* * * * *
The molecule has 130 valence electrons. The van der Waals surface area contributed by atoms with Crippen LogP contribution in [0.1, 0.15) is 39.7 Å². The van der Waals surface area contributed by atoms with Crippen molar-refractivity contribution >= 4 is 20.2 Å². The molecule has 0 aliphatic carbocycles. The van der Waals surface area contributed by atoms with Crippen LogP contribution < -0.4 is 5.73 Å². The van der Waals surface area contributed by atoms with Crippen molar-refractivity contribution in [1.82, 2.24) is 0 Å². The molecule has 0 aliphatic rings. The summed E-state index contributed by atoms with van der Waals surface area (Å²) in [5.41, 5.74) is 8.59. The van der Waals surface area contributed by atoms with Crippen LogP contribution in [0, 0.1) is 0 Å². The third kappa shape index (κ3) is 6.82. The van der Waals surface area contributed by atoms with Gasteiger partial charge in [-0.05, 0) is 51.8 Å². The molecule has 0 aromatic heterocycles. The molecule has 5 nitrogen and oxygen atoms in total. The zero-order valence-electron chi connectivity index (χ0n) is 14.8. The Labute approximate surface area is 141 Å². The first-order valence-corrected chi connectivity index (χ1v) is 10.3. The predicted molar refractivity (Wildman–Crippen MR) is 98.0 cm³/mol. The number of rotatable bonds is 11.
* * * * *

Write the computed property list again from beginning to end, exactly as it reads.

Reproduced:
The molecule has 130 valence electrons. The van der Waals surface area contributed by atoms with Crippen LogP contribution in [0.1, 0.15) is 39.7 Å². The van der Waals surface area contributed by atoms with Crippen molar-refractivity contribution >= 4 is 20.2 Å². The molecule has 0 aliphatic carbocycles. The van der Waals surface area contributed by atoms with Crippen LogP contribution < -0.4 is 5.73 Å². The van der Waals surface area contributed by atoms with Crippen molar-refractivity contribution in [1.82, 2.24) is 0 Å². The molecule has 0 aliphatic rings. The summed E-state index contributed by atoms with van der Waals surface area (Å²) in [5.41, 5.74) is 8.59. The van der Waals surface area contributed by atoms with Crippen LogP contribution in [0, 0.1) is 0 Å². The third kappa shape index (κ3) is 6.82. The van der Waals surface area contributed by atoms with Gasteiger partial charge in [-0.05, 0) is 51.8 Å². The molecule has 0 aromatic heterocycles. The molecule has 5 nitrogen and oxygen atoms in total. The zero-order valence-electron chi connectivity index (χ0n) is 14.8. The Labute approximate surface area is 141 Å². The first-order valence-corrected chi connectivity index (χ1v) is 10.3. The predicted molar refractivity (Wildman–Crippen MR) is 98.0 cm³/mol. The number of rotatable bonds is 11.